Yesterday was a good example of our Advocacy work, HCA vice chair Patricia Lovett and I first met with James Evans research manager at Creative and Cultural Skills. We have a lot of anecdotal evidence to say that there are certain problems in the traditional crafts, particularly with some crafts only being done by a few people who have not managed to pass the skills on to the next generation. We would like to explore the "skills gap" with some well defined research which could then be used to argue the case for funding. A good example of the way this can work is research undertaken by HLF the National Heritage Training Group with Construction Skills which led in turn to the the HLF bursary scheme with many new apprentices in the building crafts.

Then we met with Jeremy Hunt shadow Culture Secretary, he was receptive to our message and having spent 2 years in Japan has seen how traditional crafts can be valued and also marketed as part of a tourism package. They will not be closely defining their heritage policy before the election Jeremy said that would appear a little like measuring for the curtains before you have bought the house. But we hope he will give us a nice quote about traditional crafts being a valuable part of our heritage.

Last meeting of the day was at the V&A with Glenn Adamson head of graduate studies and Edward S Cooke Jr professor of history of art at Yale. Together with Tanya Harrod they are editorial team of the Journal of Modern Craft. The name modern craft may put some traditionalist off as the name Heritage crafts may make the HCA sound very old fashioned or backward looking. Nothing could be further from the truth. Glenn and Ned have a tremendously deep understanding of all aspects of material culture and are every bit as much interested in the traditional as the innovative. One area that we all three felt was of particular interest and has been overlooked is the industrial crafts. HCA have been a bit of a lone voice highlighting the plight of crafts such as the Sheffield cutlery trades and it was a great pleasure to share this interest with others.

With all these meetings we never know what the long term outcomes will be. I guess the whole thing about advocacy work is just getting the message out, telling as many people as possible about the issues facing traditional crafts in the UK and discussing potential solutions. The more it is talked about the more likely we are to find solutions. I guess all our HCA supporters and facebook friends are doing their own bits of advocacy by passing HCA details on and sharing messages,It all spreads the word and there really feels to be a head of steam building which must have an effect down the line.

Sunday, 14 February 2010

BBC mastercrafts woodland workshop with Guy Mallinson and Monty Don

If you watched the program and want to find out more about this sort of craft and where to learn here are some links and resources. If you missed it and are in the UK you can see it on iplayer here.

The BBC are not allowed to link to "commercial sites" so the first link must be to Guy Mallinson's website here and if you want to keep him at his computer and out of the woods you can chat to him via his new blog and facebook page.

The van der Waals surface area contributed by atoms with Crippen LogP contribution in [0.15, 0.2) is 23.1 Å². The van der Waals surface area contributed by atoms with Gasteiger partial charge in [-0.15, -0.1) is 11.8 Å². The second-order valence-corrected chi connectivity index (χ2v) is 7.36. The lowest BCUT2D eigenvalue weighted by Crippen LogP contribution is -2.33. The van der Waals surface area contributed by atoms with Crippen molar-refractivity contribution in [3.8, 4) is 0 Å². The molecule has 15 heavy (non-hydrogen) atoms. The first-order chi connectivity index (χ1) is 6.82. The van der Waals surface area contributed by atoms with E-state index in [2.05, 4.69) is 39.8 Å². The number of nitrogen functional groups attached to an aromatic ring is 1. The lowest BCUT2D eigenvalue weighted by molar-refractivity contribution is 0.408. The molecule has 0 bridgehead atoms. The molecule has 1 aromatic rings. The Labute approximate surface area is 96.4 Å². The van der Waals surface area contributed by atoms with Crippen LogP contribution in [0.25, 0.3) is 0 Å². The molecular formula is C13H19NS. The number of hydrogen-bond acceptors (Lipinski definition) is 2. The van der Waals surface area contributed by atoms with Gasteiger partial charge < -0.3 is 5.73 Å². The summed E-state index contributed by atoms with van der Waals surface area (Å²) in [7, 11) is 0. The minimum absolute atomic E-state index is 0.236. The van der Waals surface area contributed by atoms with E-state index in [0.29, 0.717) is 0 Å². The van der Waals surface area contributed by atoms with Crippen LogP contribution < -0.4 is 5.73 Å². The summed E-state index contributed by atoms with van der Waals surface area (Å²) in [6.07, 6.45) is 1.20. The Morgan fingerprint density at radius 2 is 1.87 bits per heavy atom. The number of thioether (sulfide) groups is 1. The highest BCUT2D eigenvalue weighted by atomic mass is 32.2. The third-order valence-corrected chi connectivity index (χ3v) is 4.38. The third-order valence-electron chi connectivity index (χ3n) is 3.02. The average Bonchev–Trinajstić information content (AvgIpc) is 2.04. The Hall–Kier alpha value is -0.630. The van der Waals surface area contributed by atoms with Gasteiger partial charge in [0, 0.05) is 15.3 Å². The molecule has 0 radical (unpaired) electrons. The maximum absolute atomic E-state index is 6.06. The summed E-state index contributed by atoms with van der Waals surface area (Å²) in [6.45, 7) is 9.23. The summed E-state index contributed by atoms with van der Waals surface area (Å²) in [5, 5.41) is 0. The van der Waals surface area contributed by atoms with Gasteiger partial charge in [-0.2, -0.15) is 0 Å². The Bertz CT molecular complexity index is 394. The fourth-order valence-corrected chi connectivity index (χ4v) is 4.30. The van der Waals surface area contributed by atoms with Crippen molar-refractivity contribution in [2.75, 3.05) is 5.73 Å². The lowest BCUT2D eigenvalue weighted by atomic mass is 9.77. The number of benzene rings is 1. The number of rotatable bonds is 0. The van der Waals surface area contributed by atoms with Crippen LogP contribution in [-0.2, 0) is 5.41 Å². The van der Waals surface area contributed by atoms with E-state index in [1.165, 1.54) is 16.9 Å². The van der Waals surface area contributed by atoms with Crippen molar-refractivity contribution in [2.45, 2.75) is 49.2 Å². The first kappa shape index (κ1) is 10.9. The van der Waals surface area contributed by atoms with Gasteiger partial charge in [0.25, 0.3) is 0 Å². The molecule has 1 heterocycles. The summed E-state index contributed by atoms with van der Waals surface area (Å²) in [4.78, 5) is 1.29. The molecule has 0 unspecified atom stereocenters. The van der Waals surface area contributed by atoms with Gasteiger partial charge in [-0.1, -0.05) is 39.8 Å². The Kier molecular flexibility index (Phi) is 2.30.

For those that want to learn more about these techniques without going on a course the best resource is the forum of the Association of Pole Lathe Turners and Green Woodworkers. I answer technical questions there Mike Abbott and Guy post there too as well as most of the top green woodworkers in the country and a fun bunch of amateurs too, recommended. There is a section on courses there information about tools, raw materials, everything you need to know.

I have no doubt Guy's courses will be filling up fast for this year but there are other folk around the country running similar courses in chairmaking in the woods. Probably the best known are Mike Abbott and Gudrun Leitz
Other folk you may want to check out are
Ben Orford
Steve Tomlin
Sean Hellman
Robin Fawcett
David Saltmarsh
Alun Heslop
Peter Wood
And if anyone fancies building a coracle you want to see Terry Kenny who was in the program and I blogged about last year.

Whilst making a chair in the woods is a great holiday course very few folk keep going with it at home because it requires a lot of commitment in terms of space, very specific raw materials and time. This is why I prefer to teach other green wood crafts particularly spoon and bowl carving which fit much better into today's busy lifestyles. They are the most popular courses in Scandinavia but are only just taking off in the UK. Having said that my courses are nearly full this year.

Monday, 8 February 2010

the pros and cons of accredited training systems in craft

Acredited training systems in craft have a very long history having their golden age with the medieval guilds when it was impossible to practice without having been through a rigorous training and being a fully signed up member of the guild. William Morris was a huge fan of the medieval guilds and there were various attempts to resurrect some semblance of the system during the Arts and Crafts movement. Some feel that today we lack any marker of quality to differentiate between a highly skilled and trained craftsperson and someone who did a few weekend craft courses then set up in business and that the answer is proper national qualifications.

This entertaining video aims to highlight the importance of hand skills in all our daily lives and to show the poor state we would be in without them.





The video is produced by ZDH the German guild organisation. Fellow greenwoodworkers will know of the German system of apprentices, journeymen and masters, we often get visits from traveling journeymen in their traditional costume and they tend to be highly skilled and a good advert for the system. There are pros and cons to this sort of regulation however and pros and cons of our unregulated craft world. I would like to discuss these issues and would welcome others thoughts in the comments below or on the HCA facebook page.

First lets get an overview of the German system form a friend Michail Schutte who was an apprentice then journeyman and is one of the most skilled woodworkers I have met.